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True Stories by Steve Keely
Hobo Memoirs


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Bo apprehended by Border Patrol after swimming across the Rio Grande from Mexico to Texas. (Photo by Diesel Dysmon)


South of the Border

As you recall, I was rebuffed by the mountain spine when attempting to cross Baja, Mexico from the Sea of Cortez to the Pacific Ocean last week. At that point, I returned to San Felipe on the sea to recover, and on the first night walked twice headfirst into the motel wall mirror thinking the light outline was the bathroom door. With new intelligence, I attempted a second crossing north of the first and ran into the same mountain spine. Though less lofty, I again decided to turn back when I got terribly lost one night with wet feet in a box canyon. I pulled out in a couple hours a bit shaken and something dawned on me. The east approach to the little range is steeper than the west, giving a scenario of any path from the east likely leading to a dead end, however any route starting atop the spine and headed east likely courses to the sea. Itís a funnel effect.

Unexplored Baja attracts a hiker with hundreds of remote spots (abandoned settlements and mines and missions ) that dot the best maps and that havenít been seen since the three missionary waves (Jesuit, Franciscan and Dominican) three centuries ago. My key to is the Baja Almanac, a homey topo-mapbok thatís next to impossible to get. A San Felipe bookshop owner told me the demand is such he wrote the publisher to no avail, then visited the Las Vegas address which was only a mail drop. The drop secretary claimed thereís no publishing house and never was, and that the mapbook author went to Baja two years ago to gather more information and didnít return. Heís figured to have either met an oasis senorita, or perished.

Following the box canyon, it became a driving vacation as I turned the Volkswagen (customized to pickup truck) northwest on the Ensenada highway to the Laguna National Park. Sadly, the park is an excuse to litter a dry lakebed. Ensenada was cleaner, and I found reason for guidebooks warning gringo motorists to buy Mexican insurance, which I did. A car raced by in the passing lane, pulled in and braked sharply in front of the VW, and stopped. The young driver crossed his forehead in the sign of the cross and waited for a rear end collision, but hadnít counted on my having installed new brakes days earlier, so collected just a red face.

The traffic dwindled down the Pacific coast, and I pausd for short hikes. Strings of trailers line the ocean like pearls and are occupied by expatriates or snowbird gringos, happy as clams. These are escape artists that Iíve categorized by mode. There are mobile home, boat, pilot, hobo, bicycle, globetrotting, and stationary trailer escape artist like the ones here. One pointed to the correct dirt track for my next peninsular attempt, and added Iíd be walking in two feet of snow. So, I nixed the idea and wheeled south.

A dirt road slants west off the main north-south highway at Chapela and indeed traverses to the Sea of Cortez, and this I drove. Average speed was a bumpy 10 mph for two days to and north along the sea to Puertacitos. I spoke again to gringos, these airplane snowbirds who maintain dirt landing strips at the beaches. One had a solitary palm tree at his beach home, the wonder of the small community as no others grew on that flat playa. Years ago, he confided, he took a rattle can of green spray paint and painted the leaves green, and now hadnít the heart to clue anyone the palm was dead. I suggested he take a yellow rattle can and, one-by-one each week paint a leaf, so dignity would be preserved as the tree gradually died.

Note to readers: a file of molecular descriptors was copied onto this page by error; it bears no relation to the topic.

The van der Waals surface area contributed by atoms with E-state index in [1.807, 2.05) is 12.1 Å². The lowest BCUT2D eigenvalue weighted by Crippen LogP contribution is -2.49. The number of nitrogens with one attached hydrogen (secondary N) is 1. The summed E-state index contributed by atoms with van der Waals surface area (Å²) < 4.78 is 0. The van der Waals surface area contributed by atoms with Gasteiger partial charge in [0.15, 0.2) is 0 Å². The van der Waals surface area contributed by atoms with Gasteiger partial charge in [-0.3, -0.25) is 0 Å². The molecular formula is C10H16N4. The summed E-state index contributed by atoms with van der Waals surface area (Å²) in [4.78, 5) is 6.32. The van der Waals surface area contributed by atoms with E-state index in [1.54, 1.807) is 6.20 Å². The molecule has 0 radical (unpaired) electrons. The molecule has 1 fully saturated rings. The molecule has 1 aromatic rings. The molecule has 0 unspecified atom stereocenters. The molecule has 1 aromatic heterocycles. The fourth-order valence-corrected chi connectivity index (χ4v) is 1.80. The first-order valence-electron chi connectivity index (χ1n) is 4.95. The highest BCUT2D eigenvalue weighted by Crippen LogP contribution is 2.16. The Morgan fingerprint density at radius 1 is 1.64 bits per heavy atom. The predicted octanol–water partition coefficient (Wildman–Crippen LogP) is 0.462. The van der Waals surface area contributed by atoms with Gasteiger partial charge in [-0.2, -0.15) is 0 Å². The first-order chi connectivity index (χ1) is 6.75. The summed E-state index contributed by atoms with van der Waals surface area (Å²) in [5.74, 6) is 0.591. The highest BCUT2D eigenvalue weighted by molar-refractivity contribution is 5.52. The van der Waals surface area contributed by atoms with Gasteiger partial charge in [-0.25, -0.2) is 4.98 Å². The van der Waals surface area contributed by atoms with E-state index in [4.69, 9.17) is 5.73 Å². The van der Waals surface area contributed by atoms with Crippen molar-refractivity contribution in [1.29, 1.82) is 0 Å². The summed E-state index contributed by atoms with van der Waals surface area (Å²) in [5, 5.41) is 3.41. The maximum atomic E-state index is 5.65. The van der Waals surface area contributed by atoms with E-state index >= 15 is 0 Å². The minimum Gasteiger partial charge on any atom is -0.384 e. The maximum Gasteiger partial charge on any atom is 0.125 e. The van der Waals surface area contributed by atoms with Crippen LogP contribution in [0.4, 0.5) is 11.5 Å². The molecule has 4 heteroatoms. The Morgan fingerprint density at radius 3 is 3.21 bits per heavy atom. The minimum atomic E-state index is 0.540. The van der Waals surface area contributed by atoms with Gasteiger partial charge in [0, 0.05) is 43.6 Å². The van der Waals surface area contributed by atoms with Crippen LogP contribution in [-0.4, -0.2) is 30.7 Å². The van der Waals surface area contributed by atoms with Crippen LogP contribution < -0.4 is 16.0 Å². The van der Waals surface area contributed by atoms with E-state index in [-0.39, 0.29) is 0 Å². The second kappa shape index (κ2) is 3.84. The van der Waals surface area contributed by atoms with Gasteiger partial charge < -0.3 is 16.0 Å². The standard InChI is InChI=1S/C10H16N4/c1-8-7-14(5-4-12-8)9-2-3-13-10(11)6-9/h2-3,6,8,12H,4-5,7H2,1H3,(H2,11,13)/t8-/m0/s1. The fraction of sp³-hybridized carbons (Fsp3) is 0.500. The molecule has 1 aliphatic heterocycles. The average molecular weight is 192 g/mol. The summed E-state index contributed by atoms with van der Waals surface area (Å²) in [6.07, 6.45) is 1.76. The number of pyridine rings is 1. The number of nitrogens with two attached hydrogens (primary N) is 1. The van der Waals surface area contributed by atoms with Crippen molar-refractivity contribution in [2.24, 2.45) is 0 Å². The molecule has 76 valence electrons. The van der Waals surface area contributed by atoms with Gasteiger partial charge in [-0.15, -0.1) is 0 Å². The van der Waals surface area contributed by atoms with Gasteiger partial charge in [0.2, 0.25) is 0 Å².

In Puertacitos, a tiny fishing village on Cortez, boiling water pours from underground at the beach to form pools that mix with cold seawater. A trench of lava rock 20 feet long and two feet wide leads from an inland hot pool directly into the sea, and the trick is to time the tide and waves so the mix is comfortable. One slides along the trench with the temperature changes and emerges refreshed.

I camped in the ubiquitous town dump and at sunrise was awakened by Mexicans rolling past with wheelbarrows to sift for gringo deposits. It reminded me of Sand Valley near the Coco Mt. gunnery range where my neighbor īrange runnersī recycle bomb fins. Many escape artists find Baja because of the impending American war, something anticipated about a year ago in Sand Valley when the daily bombing rate suddenly accelerated by a multiple of 20 and hasnít died down since as the Marines warm up..

The road north from Puertacitos to San Felipe is rightly reputed as Mexico{s poorest asphalt highway. Mean speed was 25 mph while dodging potholes for hours. Now, sitting at the Cyber Cafť in San Felipe, I ponder the next move. The lower the cost of living in a given area, the more adventure - and Baja is dirt-cheap. I just bought a bag of classic books at the used book store, rooms rent for $100 monthly, and the sun ever shines. However, thereís that nagging mountain spine. One year decades ago, I tried to walk the length of Baja and failed. Same thing a few years later with a walking endeavor. Then, five years ago, I completed the 1000 mile length (much farther off-road), doing the southern half by foot along Pacific beaches and the northern half by bicycle along the Sea of Cortex. I want to punctuate this history with a cross-peninsular walk.

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